Get working on those connections between the anterior cingulate cortex and the posterior thingy

Very interesting article here theorizing why some people appear to be better at learning languages than others:

Plus an excuse to go to Montreal…


Great share, interesting article.

I strongly suspect that what we’re seeing here is the known phenomenon of wider early exposure to language predicting brain growth and academic achievement followed through to the point where it impacts on L2 acquisition.

Which I suspect means that this isn’t going to be a key driver in L2 acquisition work…

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Thanks for sharing this. A really interesting read and thought provoking about preferred learning styles.


@aran, does this say that learning more than one language early makes it easier later? How early does it have to be? I learned German in the POW camp in 1945. I know that because my Dad got back after VE Day and before VJ Day, so it can’t have been 1944. I was 3 going on 4. I do not think I am good at languages, accents, yes, but not languages. Could it be that, not only do you need to learn a second language fairly young, but you need to carry on using both thereafter! We left the camp and I never heard German again!

That’s a separate track, really - I was talking specifically about exposure to language in terms of L1 - the mother tongue, if you like, when there is only one. Children whose parents talk a lot to and with them can have heard millions more words by the time they start school than children with parents who don’t talk to them much, and there are measurable neurological differences as a result of this.


and “television running all day” is not the equivalent of “person talking to a child” in terms of language acquisition! (Or so I think.)

So parents who don’t speak much but figure that the TV will be providing language input…


Thanks for sharing that, @louis . It will be interesting to see what further studies show. There are so many variables involved, it makes it a bit hard to untangle!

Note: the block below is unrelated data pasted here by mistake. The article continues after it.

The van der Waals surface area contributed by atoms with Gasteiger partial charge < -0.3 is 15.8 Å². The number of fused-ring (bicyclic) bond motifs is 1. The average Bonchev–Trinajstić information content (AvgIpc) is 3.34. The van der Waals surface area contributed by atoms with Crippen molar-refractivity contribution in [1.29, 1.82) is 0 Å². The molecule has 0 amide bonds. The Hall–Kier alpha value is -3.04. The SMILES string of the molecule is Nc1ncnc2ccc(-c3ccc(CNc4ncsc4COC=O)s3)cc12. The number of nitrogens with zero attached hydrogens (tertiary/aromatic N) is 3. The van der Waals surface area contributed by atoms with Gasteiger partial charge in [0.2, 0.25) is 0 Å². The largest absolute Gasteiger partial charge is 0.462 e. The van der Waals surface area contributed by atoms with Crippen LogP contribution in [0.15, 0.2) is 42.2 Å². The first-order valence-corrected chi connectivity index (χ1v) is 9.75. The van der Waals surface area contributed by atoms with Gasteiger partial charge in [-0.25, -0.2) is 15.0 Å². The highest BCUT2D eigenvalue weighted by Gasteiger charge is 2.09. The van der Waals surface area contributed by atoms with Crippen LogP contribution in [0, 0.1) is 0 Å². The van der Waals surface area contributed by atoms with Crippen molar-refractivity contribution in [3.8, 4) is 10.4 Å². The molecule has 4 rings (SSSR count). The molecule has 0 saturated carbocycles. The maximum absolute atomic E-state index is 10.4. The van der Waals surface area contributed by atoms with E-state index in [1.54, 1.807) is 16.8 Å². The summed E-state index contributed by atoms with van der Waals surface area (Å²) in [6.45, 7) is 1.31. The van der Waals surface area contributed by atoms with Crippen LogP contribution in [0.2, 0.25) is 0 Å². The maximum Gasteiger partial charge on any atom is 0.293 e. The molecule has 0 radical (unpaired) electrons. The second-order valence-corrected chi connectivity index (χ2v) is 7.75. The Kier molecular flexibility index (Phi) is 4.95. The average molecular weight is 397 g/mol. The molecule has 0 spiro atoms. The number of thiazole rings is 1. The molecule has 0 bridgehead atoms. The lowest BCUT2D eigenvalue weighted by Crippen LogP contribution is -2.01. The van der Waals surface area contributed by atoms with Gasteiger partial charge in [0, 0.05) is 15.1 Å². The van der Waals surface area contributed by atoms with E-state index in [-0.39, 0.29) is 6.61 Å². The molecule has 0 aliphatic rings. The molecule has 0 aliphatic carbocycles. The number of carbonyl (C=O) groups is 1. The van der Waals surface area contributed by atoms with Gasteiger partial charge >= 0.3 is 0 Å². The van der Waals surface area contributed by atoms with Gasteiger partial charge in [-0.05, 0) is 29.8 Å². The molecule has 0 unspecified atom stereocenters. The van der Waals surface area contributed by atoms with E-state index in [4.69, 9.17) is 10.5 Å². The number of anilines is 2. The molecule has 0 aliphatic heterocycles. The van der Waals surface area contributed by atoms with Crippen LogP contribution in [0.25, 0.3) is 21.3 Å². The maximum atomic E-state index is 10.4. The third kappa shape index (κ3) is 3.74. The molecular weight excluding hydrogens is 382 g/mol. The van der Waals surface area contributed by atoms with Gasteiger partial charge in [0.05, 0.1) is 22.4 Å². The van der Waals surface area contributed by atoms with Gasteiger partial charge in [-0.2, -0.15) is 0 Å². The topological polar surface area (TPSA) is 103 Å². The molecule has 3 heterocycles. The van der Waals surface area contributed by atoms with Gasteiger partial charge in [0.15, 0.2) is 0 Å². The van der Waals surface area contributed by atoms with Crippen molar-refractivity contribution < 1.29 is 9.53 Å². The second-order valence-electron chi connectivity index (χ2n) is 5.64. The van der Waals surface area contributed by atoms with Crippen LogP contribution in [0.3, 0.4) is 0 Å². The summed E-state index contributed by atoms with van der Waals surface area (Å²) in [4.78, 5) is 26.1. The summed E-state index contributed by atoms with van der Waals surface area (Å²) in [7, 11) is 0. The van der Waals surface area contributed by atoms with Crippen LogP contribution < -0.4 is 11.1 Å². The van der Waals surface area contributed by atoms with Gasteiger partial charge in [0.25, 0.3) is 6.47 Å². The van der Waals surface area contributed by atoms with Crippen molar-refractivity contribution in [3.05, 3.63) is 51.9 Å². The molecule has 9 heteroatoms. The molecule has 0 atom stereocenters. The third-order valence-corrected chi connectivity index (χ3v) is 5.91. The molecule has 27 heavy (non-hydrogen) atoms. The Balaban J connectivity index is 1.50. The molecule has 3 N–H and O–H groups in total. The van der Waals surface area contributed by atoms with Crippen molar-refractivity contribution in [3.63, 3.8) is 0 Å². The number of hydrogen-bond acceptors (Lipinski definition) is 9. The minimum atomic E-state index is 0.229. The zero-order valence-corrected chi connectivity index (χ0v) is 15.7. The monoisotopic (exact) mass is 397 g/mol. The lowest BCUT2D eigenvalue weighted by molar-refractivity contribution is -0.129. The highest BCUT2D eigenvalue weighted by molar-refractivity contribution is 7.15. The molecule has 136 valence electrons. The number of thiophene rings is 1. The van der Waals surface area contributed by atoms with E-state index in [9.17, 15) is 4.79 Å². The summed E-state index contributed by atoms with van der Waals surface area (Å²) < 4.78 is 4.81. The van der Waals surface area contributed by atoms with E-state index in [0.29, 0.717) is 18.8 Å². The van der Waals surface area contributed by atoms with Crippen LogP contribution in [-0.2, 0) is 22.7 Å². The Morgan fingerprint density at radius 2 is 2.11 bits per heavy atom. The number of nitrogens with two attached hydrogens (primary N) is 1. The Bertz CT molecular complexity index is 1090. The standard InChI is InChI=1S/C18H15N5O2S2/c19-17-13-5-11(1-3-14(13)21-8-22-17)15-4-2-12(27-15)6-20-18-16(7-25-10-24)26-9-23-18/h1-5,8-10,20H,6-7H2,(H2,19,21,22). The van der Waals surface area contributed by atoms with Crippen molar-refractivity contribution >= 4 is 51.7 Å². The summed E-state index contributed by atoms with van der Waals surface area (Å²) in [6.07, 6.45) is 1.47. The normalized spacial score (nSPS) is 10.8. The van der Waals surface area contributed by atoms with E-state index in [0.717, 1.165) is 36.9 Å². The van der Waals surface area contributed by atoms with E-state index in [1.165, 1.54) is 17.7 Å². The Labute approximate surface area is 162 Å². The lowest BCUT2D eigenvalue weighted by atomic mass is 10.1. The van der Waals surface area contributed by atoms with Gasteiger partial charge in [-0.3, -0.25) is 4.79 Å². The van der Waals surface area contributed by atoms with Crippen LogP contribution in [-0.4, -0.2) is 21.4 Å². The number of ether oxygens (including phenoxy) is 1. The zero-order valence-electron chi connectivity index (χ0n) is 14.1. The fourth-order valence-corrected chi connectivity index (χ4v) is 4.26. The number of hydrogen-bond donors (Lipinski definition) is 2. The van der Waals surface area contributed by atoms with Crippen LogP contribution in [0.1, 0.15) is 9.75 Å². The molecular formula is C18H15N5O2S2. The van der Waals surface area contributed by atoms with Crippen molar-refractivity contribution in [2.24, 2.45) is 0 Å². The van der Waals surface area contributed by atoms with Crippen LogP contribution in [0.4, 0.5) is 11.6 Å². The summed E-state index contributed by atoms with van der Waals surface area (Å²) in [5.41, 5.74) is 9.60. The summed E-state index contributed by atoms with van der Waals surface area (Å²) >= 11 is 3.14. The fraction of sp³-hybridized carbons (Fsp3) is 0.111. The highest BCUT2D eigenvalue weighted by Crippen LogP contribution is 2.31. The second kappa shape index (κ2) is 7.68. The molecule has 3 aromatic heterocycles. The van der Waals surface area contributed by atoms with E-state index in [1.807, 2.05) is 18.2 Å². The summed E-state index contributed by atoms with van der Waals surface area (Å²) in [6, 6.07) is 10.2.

Yes, I’m sure that could be supported by the current research - interaction is such a neurologically important part of communication…

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I clearly gained, not only a really balanced diet, but linguistic facility in English courtesy of Her Hitler! My mam had nothing to do but look after me! She read, she talked, she taught me !


Parent-child communication is so much more than the child listening to words, isn’t it?

As well as voice, there are smiles, eyes, a whole ranges of visual expressions (and tones of voice), hugs, cuddles, occasional reprimands, and behavioural things, like the child copying the parents actions, etc, etc.

I suppose it’s all part of parent-child bonding, which actually goes on a long time, well beyond the “baby” stage.


the article is about reading and speaking neurological research, so yes, I’d say

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@henddraig - any connection with this story?

What a nice story. I can remember that well into the 1950s there were still anti-German feeling in the UK, at least in a general sense. However, when there were personal connections like this, things were totally different. An uncle of mine did national service in Germany in the mid-50s, and I believe made some German friends, although it wasn’t exactly encouraged officially.

(He also told me that Hamburg was still a flattened wreck at that time…).

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Not exactly. ‘Our’ camp was in Northamptonshire, though the landowner was the Duke of Buccleuch, a sweet little old man whom, my mother thought, dressed like a tramp! (They held our train for him once and when she saw him, she was amazed! Her snobbishness didn’t cause her to start dressing down!).
Anyway, my Dad was at pains to tell everyone that ‘our’ Germans weren’t Nazis, just decent chaps who had been called up into the normal army. He got on well with them and, of course there were no problems with discipline! We did have trouble - sorry - the camp authorities, including my Dad, had problems with the farmers who kept inviting the men to stay for meals, harvest suppoers etc. etc.!! Mostly they just gave them passes!
But things could be very lax. My Mam, for some reason I have never known, had a notion to visit Corby. My dad detailed a man to drive her. Now this was not a soldier in his command (al too busy, I suppose). It was a POW. He wasn’t used to the car he was told to drive and had some difficulty with the brakes. My mother took one look at dirty, grimy Corby and decided to go back at once. The poor driver, ordered, “Stop!” in a shrill female voice, bumped the kerb. A policeman saw the dubious stopping techinique and approached. My Mam bravely grabbed me and fled, leaving that poor man to explain in broken English!
I can swear to what I witnessed. What happened afterwards, I have never found out, but I’d guess my Dad smoothed a few ruffled feathers! However, compared to the generous Scots, I don’t think either of my parents come up to scratch!
On Gower, in our village, we had one chap always known as ‘the German’ who had been a POW who married a Welsh girl and settled in Wales!